When Texas Tech and Oklahoma take the field 7 p.m. Saturday in Norman, you can throw out the records. In fact, take every preview that you see and rip it to shreds. There’s more to this game than talent. There is more at stake than postseason aspirations. This game will be more like two friends taking the video game controllers and playing an old NCAA Football game.
Kliff Kingsbury and Lincoln Riley are two of the youngest coaches in the entire college landscape. Both are in their 30s, and they were also briefly teammates at Texas Tech in 2002. Riley walked on to Tech during Kingsbury’s senior season, but was cut the next summer when then-Tech head coach Mike Leach decided Riley would have a brighter future on his coaching staff.
Since then, three quarterbacks from that team, and many more on the coaching staff have been hired as a play caller at an FBS school in some sort of way. Sonny Cumbie was a walk-on who is now the offensive coordinator at TCU. Dana Holgorsen, Sonny Dykes, Art Briles and Greg McMackin have all held head coaching positions in the FBS at some point or another. Additionally, Ruffin McNeill is currently working under Riley at Oklahoma. The team was filled with football brainiacs, so no wonder a team with so little talent nearly won the Big 12 South Division that year.
Interestingly enough, there won’t be two controllers used in this game though. Kingsbury and Riley each have an assistant who was a part of Leach’s Texas Tech program. While Kingsbury was trying to live out his dream in the NFL, Riley was coaching inside receiver Eric Morris. Still on the staff during Morris’ career was McNeill. Morris is now the offensive coordinator under Kingsbury while McNeill is the assistant head coach under Riley at Oklahoma.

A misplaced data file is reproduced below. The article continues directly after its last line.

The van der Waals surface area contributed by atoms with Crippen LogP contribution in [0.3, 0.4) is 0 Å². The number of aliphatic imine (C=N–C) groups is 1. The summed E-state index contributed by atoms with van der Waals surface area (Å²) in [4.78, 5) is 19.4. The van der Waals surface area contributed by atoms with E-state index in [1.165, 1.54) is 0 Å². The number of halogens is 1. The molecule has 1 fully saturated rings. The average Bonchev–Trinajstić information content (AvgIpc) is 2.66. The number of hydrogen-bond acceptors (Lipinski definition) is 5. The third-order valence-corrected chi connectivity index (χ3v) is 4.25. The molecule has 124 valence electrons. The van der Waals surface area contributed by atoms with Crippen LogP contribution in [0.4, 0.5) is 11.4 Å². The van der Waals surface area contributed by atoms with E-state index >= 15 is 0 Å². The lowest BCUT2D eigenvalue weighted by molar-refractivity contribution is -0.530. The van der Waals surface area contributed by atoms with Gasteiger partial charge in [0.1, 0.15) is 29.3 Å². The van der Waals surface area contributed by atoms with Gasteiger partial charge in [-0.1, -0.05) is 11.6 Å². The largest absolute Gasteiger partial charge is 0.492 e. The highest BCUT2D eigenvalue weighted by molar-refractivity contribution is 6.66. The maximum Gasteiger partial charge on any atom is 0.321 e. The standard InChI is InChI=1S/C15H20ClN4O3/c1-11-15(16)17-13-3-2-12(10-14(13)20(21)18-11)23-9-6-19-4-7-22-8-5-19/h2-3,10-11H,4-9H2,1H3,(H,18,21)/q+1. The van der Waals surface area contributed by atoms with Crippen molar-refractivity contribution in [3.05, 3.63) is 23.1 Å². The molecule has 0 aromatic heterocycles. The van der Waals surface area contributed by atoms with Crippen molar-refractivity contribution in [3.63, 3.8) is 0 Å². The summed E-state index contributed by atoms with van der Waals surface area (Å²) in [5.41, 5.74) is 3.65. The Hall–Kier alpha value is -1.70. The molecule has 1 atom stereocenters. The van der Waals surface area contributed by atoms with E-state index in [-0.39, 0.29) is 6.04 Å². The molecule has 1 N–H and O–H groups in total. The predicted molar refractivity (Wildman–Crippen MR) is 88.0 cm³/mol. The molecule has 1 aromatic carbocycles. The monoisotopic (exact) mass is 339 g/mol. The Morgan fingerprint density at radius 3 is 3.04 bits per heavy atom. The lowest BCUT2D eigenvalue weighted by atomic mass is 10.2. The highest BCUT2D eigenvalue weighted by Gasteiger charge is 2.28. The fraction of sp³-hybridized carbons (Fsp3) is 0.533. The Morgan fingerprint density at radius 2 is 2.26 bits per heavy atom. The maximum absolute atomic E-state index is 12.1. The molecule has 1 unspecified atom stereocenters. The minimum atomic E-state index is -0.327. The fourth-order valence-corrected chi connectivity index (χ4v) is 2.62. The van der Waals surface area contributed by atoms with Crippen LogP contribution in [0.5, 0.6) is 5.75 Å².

All four of these coaches know each other, and the systems they operate, extremely well. With this, you can expect the trick plays to come out. Defenses are literally practicing to play against what they’ve seen in practice all season long. Riley and Kingsbury are from the same breed with small variances.
However, there is one extra wrinkle to this mix: Oklahoma quarterback Baker Mayfield. The 2016 Heisman finalist currently plays for Riley. With all of the success Mayfield has garnered at Oklahoma, he has Kingsbury to thank. Mayfield was a walk-on quarterback at Texas Tech in 2013. He started making a name for himself during fall camp, and it became a battle between him and scholarship freshman quarterback Davis Webb for the starting spot that season. A source told me in 2013 that Webb came down with an energy-draining illness for the season opening game at SMU. This illness supposedly made the decision easier for Kingsbury, and Mayfield helped Tech get off to a 5-0 start before being injured during a 54-16 victory at Kansas. Webb was given his shot before also being injured. By the end of the season, a quarterback controversy ensued and Mayfield left Tech on terrible terms.
Mayfield transferred to pursue a childhood dream and play for the Oklahoma Sooners. After sitting out a full season, he entered another battle to be a starting quarterback at a Big 12 Conference school. Lincoln Riley was hired as an assistant to Bob Stoops during the same offseason, and the two have worked well as a combination since.
Bragging rights will be a fairly high stake when these five men go into a chess match Saturday. If the Sooners go up big, House of Pain might return to the sound system at Gaylord Family-Oklahoma Memorial Stadium. Riley remembers all too well how the song “Jump Around” became a part of the rivalry in 2008. He quoted a tweet of the video earlier this week showing the day the Sooners derailed Tech’s national championship hopes.
— Lincoln Riley (@LincolnRiley) October 26, 2017
Of course, the Red Raiders returned the favor in 2009 with Riley and McNeill taking part in Tech’s 41-13 spanking of the Sooners. Tech also spoiled Oklahoma’s 2007 national championship aspirations, providing them with a second loss in a year that saw a two-loss LSU team win the BCS National Championship. It was a rivalry in the making. The two programs had swapped home victories both ways from 2004-2010. From 1996-2011, the series was 10-6 in favor of Oklahoma.
It’s been a lopsided series since Tech ended the Sooners 40-game home win streak in 2011. Oklahoma has reeled off five-straight victories and Kingsbury hasn’t scored a win over the Sooners since his first start as Tech’s quarterback in 1999.
Throw all of this away. Throw out every statistic, every historical fact and everything these two programs have shown this year. We are in for a game of backyard football. Pack it up. Pack it in. A new era in this series is about to begin, and both are in it to win.